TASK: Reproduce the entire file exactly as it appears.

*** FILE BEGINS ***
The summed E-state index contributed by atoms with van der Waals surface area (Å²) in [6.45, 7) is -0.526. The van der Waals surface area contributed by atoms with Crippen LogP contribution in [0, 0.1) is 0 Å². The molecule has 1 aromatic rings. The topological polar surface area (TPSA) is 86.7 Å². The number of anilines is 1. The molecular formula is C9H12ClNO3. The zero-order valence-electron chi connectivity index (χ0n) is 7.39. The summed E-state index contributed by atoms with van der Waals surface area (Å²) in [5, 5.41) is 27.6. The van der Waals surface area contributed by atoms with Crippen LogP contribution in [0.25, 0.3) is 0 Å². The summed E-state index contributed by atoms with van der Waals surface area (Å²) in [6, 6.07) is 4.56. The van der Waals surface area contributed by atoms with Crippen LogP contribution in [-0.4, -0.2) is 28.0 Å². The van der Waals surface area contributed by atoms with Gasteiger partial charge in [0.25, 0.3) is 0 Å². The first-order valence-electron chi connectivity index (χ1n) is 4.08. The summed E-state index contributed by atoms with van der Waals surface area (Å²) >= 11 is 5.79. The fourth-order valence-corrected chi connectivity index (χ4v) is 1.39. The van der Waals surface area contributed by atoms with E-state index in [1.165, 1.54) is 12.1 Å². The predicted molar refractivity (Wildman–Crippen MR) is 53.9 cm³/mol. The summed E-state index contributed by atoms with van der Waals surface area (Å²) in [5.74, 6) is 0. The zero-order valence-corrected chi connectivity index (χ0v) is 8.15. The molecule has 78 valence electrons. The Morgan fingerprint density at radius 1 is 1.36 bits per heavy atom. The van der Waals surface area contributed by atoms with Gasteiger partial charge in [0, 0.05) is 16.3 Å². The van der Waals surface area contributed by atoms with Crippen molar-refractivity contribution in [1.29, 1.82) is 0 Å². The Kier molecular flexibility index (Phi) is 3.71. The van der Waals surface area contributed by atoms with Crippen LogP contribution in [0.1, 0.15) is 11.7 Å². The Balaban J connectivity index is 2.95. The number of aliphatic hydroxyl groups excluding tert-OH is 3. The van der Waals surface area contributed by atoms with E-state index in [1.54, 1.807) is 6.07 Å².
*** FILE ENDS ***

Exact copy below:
The summed E-state index contributed by atoms with van der Waals surface area (Å²) in [6.45, 7) is -0.526. The van der Waals surface area contributed by atoms with Crippen LogP contribution in [0, 0.1) is 0 Å². The molecule has 1 aromatic rings. The topological polar surface area (TPSA) is 86.7 Å². The number of anilines is 1. The molecular formula is C9H12ClNO3. The zero-order valence-electron chi connectivity index (χ0n) is 7.39. The summed E-state index contributed by atoms with van der Waals surface area (Å²) in [5, 5.41) is 27.6. The van der Waals surface area contributed by atoms with Crippen LogP contribution in [0.25, 0.3) is 0 Å². The summed E-state index contributed by atoms with van der Waals surface area (Å²) in [6, 6.07) is 4.56. The van der Waals surface area contributed by atoms with Crippen LogP contribution in [-0.4, -0.2) is 28.0 Å². The van der Waals surface area contributed by atoms with Gasteiger partial charge in [0.25, 0.3) is 0 Å². The first-order valence-electron chi connectivity index (χ1n) is 4.08. The summed E-state index contributed by atoms with van der Waals surface area (Å²) >= 11 is 5.79. The fourth-order valence-corrected chi connectivity index (χ4v) is 1.39. The van der Waals surface area contributed by atoms with E-state index in [1.165, 1.54) is 12.1 Å². The predicted molar refractivity (Wildman–Crippen MR) is 53.9 cm³/mol. The summed E-state index contributed by atoms with van der Waals surface area (Å²) in [5.74, 6) is 0. The zero-order valence-corrected chi connectivity index (χ0v) is 8.15. The molecule has 78 valence electrons. The Morgan fingerprint density at radius 1 is 1.36 bits per heavy atom. The van der Waals surface area contributed by atoms with Gasteiger partial charge in [0, 0.05) is 16.3 Å². The van der Waals surface area contributed by atoms with Crippen molar-refractivity contribution in [1.29, 1.82) is 0 Å². The Kier molecular flexibility index (Phi) is 3.71. The van der Waals surface area contributed by atoms with Crippen LogP contribution in [0.1, 0.15) is 11.7 Å². The Balaban J connectivity index is 2.95. The number of aliphatic hydroxyl groups excluding tert-OH is 3. The van der Waals surface area contributed by atoms with E-state index in [1.54, 1.807) is 6.07 Å².